This is no evidence but personnal statement. I asked for evidences. Plus you say that about a guy that had at least 200 000+ troops killed by cold and hunger (Barclay)… Besides, this has little, to say the least, connections with his (Barclay) careness.
Napoleon managed to win a number of his battles while outnumbered by moving his men quickly and concentrating them at a single point, right? He excelled in mathematics as a student at his military school.
 

pugsville

Ad Honorem
Oct 2010
9,664
Didn’t he personally lead his troops across a bridge in Italy? You have a fairly low opinion of his generalship, it seems. Most military historians and soldiers alike, consider him to rank among the greatest Generals of all time, Clausewitz considered him the god of war.
No he did not. He ONCE tried to organise an assult across a bridge, but it was quicikly disperased and they did not corss the bridge. One isolated instance proves what? One swallow does not make a summer. He *IS* one the greatest Generals of all times, it does not make him all things to all men at all times he had strengths and weaknesses. But he was not a lead form the fornt soprt of guy. ALmost always he left the tatcical conrtrol of his troops to his subordinates. He had simply had no real experience doing so. He never lead a regimenet, a bridgade or a divsion in battle before his was Amry commander. He had Lannes, Davout, Soultm, Massena generlaly he had sub commanders he could reply on.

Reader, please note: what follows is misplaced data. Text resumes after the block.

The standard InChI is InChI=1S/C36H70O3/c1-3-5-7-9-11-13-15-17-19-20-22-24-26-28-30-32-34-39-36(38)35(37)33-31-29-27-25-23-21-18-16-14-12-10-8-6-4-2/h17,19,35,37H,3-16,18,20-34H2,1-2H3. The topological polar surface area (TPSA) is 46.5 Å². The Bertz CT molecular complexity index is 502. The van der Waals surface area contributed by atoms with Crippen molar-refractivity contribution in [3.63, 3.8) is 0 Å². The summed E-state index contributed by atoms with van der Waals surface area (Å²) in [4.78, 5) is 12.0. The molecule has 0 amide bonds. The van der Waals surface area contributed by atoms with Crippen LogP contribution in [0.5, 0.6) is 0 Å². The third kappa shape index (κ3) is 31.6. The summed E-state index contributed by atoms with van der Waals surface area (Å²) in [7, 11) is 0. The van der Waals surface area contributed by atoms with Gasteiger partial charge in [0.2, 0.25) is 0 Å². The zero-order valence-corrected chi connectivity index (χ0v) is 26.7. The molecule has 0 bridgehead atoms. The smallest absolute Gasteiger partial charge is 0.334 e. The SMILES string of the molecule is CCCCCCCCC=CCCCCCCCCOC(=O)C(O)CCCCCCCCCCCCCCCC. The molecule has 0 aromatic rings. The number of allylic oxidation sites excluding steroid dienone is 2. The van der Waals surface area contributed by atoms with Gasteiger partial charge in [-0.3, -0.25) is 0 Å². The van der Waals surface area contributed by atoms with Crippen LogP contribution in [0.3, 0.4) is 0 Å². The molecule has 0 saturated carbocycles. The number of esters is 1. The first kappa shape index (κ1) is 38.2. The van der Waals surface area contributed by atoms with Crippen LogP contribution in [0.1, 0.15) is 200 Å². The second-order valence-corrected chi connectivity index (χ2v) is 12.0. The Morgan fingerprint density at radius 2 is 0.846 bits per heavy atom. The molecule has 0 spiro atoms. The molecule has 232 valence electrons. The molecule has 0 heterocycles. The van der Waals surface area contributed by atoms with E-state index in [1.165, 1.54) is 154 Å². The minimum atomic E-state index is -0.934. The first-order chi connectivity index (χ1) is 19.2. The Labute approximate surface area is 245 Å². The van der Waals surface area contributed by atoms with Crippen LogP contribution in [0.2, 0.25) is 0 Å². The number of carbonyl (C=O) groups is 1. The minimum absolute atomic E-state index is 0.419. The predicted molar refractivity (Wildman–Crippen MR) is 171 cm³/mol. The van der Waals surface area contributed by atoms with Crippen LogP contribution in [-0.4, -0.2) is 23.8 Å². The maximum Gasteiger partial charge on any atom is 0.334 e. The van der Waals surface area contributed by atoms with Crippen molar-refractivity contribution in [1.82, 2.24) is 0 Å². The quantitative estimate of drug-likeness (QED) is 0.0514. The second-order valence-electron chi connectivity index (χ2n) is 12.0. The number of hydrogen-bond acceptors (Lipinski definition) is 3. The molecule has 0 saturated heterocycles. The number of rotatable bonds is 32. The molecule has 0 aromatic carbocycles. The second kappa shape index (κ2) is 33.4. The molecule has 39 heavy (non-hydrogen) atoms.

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pugsville

Ad Honorem
Oct 2010
9,664
Napoleon managed to win a number of his battles while outnumbered by moving his men quickly and concentrating them at a single point, right? He excelled in mathematics as a student at his military school.
Yeah like tha's never been done before. He did so on a couple of occasions. So?

So he did alright at maths at his military school. So?
 
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nuclearguy165

Ad Honorem
Nov 2011
4,822
Ohio, USA